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Dottie and Gary Swanson have been ringing the bell for the Salvation Army since 1997. photo by Eric Hylden/Grand Forks Herald

Grand Forks Salvation Army says many volunteers cite 1997 flood for volunteering

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Gary and Dottie Swanson must love the sound of ringing bells around Christmas time. For the past 16 years, they've been doing a lot of the ringing for the Salvation Army in Grand Forks.

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Gary likes to tell stories about the people they meet, from those who have no change to give who slink by without making eye contact to the little girl who thought his beard made him look like Santa.

But at one time, he and his wife said, they never even noticed the agency, and never would have thought to volunteer. The flood of 1997 changed all that.

The now-retired couple said they still remember how the Salvation Army came by with hot food and cleaning equipment as they cleaned out their flooded basement.

"We still have our Salvation Army buckets," Gary said.

They worked for Grand Forks Public Schools then and, when the group circulated a plea for volunteers among school staff, they responded.

Maj. Jonathan Fjellman, the group's top official here, said he's heard similar stories from many volunteer bell ringers here. "A lot of the ones that ring will say, 'You were there for us, we want to be there for you.'"

Feel-good stories

The Swansons themselves have plenty of stories of people giving back.

In the years after the flood, the Salvation Army would put an enormous kettle in the middle of Columbia Mall during the holiday season, Gary said. "It'd be half-filled by the end of the year."

"A man threw in $20 and said 'They did a lot more for me,'" he said. Another man, he said, came with a brown bag full of change that the man had saved up all year.

So far this year, he said, he's volunteered 14 hours, and most years he does 14 to 18 hours.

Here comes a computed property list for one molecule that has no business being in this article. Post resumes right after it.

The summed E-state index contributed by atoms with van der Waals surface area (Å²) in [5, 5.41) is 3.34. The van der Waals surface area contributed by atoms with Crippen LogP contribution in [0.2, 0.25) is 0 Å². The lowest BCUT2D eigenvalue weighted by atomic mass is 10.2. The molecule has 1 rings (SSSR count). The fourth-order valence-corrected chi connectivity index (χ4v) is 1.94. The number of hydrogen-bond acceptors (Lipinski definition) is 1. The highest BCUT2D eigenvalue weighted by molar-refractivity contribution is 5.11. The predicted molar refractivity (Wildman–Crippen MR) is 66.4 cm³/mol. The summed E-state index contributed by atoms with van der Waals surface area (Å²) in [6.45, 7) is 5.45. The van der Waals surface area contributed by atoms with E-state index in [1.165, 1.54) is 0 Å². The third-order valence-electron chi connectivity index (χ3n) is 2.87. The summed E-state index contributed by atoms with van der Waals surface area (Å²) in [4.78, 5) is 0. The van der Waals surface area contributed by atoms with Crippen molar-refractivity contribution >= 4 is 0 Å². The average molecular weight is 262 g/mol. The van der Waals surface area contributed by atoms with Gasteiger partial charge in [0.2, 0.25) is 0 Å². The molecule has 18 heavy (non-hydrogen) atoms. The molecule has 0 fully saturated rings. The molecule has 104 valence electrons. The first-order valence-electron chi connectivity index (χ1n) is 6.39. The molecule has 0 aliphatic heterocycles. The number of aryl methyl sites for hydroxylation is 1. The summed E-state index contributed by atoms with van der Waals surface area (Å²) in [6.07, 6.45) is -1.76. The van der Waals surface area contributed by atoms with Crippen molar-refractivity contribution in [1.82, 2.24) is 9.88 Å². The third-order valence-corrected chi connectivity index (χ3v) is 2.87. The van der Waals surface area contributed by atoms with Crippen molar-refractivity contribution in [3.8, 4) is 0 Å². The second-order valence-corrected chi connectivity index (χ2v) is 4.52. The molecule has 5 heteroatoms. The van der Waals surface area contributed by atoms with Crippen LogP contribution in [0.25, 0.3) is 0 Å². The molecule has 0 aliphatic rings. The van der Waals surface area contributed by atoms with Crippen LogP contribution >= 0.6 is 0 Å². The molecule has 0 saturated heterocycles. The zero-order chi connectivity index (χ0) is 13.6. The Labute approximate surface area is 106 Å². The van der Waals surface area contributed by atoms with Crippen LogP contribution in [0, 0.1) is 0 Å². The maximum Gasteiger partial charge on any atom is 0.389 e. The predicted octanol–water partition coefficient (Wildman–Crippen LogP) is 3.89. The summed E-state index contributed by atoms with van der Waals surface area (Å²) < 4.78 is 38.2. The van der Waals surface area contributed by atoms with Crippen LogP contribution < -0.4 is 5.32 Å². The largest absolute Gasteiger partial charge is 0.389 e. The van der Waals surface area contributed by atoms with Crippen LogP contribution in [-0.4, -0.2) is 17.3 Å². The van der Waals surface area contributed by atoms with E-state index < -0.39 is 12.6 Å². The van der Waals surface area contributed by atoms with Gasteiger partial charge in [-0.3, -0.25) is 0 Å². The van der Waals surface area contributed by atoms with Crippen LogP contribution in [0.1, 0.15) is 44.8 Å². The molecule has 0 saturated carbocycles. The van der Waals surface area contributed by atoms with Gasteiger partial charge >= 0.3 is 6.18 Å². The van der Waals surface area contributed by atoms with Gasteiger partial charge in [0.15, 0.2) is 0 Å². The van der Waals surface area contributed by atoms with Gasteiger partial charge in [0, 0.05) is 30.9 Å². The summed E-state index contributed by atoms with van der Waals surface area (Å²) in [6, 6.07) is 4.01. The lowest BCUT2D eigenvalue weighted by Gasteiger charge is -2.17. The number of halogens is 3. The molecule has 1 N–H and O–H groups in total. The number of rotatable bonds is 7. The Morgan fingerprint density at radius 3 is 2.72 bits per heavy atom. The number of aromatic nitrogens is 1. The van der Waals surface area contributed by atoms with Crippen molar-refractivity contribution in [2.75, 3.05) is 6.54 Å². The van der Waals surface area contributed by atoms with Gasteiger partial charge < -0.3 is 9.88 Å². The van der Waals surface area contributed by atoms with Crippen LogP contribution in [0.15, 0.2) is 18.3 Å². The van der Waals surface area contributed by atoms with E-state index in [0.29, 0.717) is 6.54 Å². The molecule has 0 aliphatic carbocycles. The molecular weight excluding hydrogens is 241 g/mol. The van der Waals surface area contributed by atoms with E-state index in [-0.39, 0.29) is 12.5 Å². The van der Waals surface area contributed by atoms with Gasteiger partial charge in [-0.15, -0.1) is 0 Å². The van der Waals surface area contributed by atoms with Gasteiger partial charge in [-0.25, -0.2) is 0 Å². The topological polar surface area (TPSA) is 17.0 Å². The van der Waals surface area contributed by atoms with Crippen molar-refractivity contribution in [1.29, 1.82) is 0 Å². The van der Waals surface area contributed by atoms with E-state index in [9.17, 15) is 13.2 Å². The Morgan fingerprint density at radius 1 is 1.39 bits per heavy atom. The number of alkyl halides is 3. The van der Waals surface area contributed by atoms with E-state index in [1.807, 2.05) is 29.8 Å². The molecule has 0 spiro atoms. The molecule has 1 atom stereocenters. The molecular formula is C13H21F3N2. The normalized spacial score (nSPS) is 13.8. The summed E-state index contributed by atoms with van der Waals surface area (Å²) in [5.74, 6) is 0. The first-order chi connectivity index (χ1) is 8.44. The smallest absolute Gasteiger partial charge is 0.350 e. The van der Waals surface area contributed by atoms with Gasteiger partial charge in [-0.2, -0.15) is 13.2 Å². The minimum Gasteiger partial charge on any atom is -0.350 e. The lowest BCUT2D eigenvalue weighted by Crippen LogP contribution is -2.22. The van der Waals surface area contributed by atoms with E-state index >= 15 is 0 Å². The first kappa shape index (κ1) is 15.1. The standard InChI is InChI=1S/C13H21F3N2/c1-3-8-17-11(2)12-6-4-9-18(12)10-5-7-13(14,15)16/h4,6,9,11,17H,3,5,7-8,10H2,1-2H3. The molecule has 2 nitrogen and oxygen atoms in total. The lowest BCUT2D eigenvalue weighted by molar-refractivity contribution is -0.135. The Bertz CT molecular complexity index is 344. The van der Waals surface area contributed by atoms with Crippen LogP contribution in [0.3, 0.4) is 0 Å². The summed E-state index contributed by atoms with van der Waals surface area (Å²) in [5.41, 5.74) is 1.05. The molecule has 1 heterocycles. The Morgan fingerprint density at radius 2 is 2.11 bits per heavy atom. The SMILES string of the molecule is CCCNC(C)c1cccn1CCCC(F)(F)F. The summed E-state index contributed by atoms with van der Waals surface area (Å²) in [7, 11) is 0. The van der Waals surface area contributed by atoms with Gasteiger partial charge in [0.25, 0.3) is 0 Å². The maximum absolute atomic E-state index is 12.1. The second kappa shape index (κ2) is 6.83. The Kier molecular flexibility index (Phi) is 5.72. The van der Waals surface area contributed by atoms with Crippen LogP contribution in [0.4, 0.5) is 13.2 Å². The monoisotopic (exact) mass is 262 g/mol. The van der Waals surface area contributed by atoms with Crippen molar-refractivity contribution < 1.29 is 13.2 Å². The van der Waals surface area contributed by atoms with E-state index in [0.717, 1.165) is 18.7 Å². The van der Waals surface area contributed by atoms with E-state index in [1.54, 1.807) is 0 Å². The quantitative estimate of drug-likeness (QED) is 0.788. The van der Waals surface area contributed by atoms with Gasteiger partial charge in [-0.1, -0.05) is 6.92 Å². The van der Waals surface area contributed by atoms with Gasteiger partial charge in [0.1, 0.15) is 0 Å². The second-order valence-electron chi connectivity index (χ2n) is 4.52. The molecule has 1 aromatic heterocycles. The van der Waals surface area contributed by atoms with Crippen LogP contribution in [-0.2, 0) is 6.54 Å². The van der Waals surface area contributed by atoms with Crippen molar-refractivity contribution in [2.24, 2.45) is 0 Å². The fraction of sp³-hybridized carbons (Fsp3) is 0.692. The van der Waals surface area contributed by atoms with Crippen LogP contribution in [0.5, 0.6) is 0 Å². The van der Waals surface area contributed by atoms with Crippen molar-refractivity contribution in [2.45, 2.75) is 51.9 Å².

Their friend from Sharon Lutheran Church, Lyle Nelson, followed them in their shift last week. He, too, was inspired to volunteer with the Salvation Army because of the flood, when he and his wife lost everything in their basement.

"I just consider it the best local agency we've got," he said.

In fact, his experience with the Salvation Army goes back all the way to the Korean War when the group's volunteers served coffee and doughnuts on his base.

These days in Grand Forks, the group continues to help out at a much lower profile. Last year, it said it provided emergency food for 2,400 and stepped in with rent and utility payments to keep 190 off the street, among other things.

Except for the people helped by the Salvation Army, few notice those kinds of efforts, Fjellman said. It's only in disasters that the group gets much attention, he said.

Fjellman is hard-pressed to identify the proportion of his 800-or-so volunteers who volunteered because of the flood, but he said it's an explanation he has heard many times here in Grand Forks and other places stricken by disaster.

"People will say 'I was once helped by you. I want to return favor,'" he said. "A lot of times they return a lot more than we possibly could have helped."

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